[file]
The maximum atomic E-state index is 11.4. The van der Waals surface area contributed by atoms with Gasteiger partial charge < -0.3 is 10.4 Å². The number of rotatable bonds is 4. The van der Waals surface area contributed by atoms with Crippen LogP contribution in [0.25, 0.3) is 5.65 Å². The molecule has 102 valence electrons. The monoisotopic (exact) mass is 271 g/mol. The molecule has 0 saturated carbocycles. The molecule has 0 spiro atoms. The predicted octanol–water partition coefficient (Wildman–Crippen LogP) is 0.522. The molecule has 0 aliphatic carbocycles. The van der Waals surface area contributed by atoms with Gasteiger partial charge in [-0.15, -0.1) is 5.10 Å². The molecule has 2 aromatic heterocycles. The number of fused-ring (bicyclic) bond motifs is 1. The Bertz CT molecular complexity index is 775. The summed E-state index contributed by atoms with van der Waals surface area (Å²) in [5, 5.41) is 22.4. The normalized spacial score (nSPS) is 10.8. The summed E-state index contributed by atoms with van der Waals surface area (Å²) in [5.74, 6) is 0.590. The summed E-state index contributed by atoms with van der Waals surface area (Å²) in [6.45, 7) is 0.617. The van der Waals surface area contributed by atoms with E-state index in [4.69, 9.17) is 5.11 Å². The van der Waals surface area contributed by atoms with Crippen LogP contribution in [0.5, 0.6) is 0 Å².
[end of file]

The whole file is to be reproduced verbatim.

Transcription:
The maximum atomic E-state index is 11.4. The van der Waals surface area contributed by atoms with Gasteiger partial charge < -0.3 is 10.4 Å². The number of rotatable bonds is 4. The van der Waals surface area contributed by atoms with Crippen LogP contribution in [0.25, 0.3) is 5.65 Å². The molecule has 102 valence electrons. The monoisotopic (exact) mass is 271 g/mol. The molecule has 0 saturated carbocycles. The molecule has 0 spiro atoms. The predicted octanol–water partition coefficient (Wildman–Crippen LogP) is 0.522. The molecule has 0 aliphatic carbocycles. The van der Waals surface area contributed by atoms with Gasteiger partial charge in [-0.15, -0.1) is 5.10 Å². The molecule has 2 aromatic heterocycles. The number of fused-ring (bicyclic) bond motifs is 1. The Bertz CT molecular complexity index is 775. The summed E-state index contributed by atoms with van der Waals surface area (Å²) in [5, 5.41) is 22.4. The normalized spacial score (nSPS) is 10.8. The summed E-state index contributed by atoms with van der Waals surface area (Å²) in [5.74, 6) is 0.590. The summed E-state index contributed by atoms with van der Waals surface area (Å²) in [6.45, 7) is 0.617. The van der Waals surface area contributed by atoms with E-state index in [4.69, 9.17) is 5.11 Å². The van der Waals surface area contributed by atoms with Crippen LogP contribution in [0.5, 0.6) is 0 Å².